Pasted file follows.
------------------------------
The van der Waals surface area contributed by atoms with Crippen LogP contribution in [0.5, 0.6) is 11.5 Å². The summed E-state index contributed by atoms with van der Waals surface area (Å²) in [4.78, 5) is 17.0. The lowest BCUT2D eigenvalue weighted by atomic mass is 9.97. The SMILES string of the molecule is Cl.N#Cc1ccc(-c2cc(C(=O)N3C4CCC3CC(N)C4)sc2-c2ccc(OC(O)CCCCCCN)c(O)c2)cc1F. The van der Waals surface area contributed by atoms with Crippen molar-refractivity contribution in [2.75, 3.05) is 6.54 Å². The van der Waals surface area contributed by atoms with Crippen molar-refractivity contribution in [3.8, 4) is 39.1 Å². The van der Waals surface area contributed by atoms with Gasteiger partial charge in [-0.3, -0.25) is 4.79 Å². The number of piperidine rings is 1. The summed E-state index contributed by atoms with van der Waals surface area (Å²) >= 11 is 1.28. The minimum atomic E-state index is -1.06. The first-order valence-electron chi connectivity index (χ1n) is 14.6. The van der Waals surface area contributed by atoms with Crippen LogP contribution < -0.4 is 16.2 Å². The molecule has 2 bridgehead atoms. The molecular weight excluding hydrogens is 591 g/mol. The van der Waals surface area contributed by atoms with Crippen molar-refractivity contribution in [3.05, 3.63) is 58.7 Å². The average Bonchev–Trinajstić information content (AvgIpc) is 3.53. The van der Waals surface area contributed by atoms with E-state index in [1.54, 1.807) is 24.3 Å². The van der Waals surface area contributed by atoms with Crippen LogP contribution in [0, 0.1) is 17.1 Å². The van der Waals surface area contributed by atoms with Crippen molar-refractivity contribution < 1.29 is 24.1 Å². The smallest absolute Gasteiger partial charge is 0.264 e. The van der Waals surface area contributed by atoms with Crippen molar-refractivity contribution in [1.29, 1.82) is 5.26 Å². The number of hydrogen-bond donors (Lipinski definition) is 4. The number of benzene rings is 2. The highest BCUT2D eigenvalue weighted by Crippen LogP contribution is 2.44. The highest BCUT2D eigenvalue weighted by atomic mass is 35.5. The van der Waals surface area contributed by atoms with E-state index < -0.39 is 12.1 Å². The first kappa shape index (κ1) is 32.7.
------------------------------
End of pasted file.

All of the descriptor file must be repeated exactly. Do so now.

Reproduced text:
The van der Waals surface area contributed by atoms with Crippen LogP contribution in [0.5, 0.6) is 11.5 Å². The summed E-state index contributed by atoms with van der Waals surface area (Å²) in [4.78, 5) is 17.0. The lowest BCUT2D eigenvalue weighted by atomic mass is 9.97. The SMILES string of the molecule is Cl.N#Cc1ccc(-c2cc(C(=O)N3C4CCC3CC(N)C4)sc2-c2ccc(OC(O)CCCCCCN)c(O)c2)cc1F. The van der Waals surface area contributed by atoms with Crippen molar-refractivity contribution in [2.75, 3.05) is 6.54 Å². The van der Waals surface area contributed by atoms with Crippen molar-refractivity contribution in [3.8, 4) is 39.1 Å². The van der Waals surface area contributed by atoms with Gasteiger partial charge in [-0.3, -0.25) is 4.79 Å². The number of piperidine rings is 1. The summed E-state index contributed by atoms with van der Waals surface area (Å²) >= 11 is 1.28. The minimum atomic E-state index is -1.06. The first-order valence-electron chi connectivity index (χ1n) is 14.6. The van der Waals surface area contributed by atoms with Crippen LogP contribution < -0.4 is 16.2 Å². The molecule has 2 bridgehead atoms. The molecular weight excluding hydrogens is 591 g/mol. The van der Waals surface area contributed by atoms with Crippen molar-refractivity contribution in [3.05, 3.63) is 58.7 Å². The average Bonchev–Trinajstić information content (AvgIpc) is 3.53. The van der Waals surface area contributed by atoms with E-state index in [1.54, 1.807) is 24.3 Å². The van der Waals surface area contributed by atoms with Crippen LogP contribution in [0, 0.1) is 17.1 Å². The van der Waals surface area contributed by atoms with Crippen molar-refractivity contribution < 1.29 is 24.1 Å². The smallest absolute Gasteiger partial charge is 0.264 e. The van der Waals surface area contributed by atoms with Crippen molar-refractivity contribution in [1.29, 1.82) is 5.26 Å². The number of hydrogen-bond donors (Lipinski definition) is 4. The number of benzene rings is 2. The highest BCUT2D eigenvalue weighted by Crippen LogP contribution is 2.44. The highest BCUT2D eigenvalue weighted by atomic mass is 35.5. The van der Waals surface area contributed by atoms with E-state index < -0.39 is 12.1 Å². The first kappa shape index (κ1) is 32.7.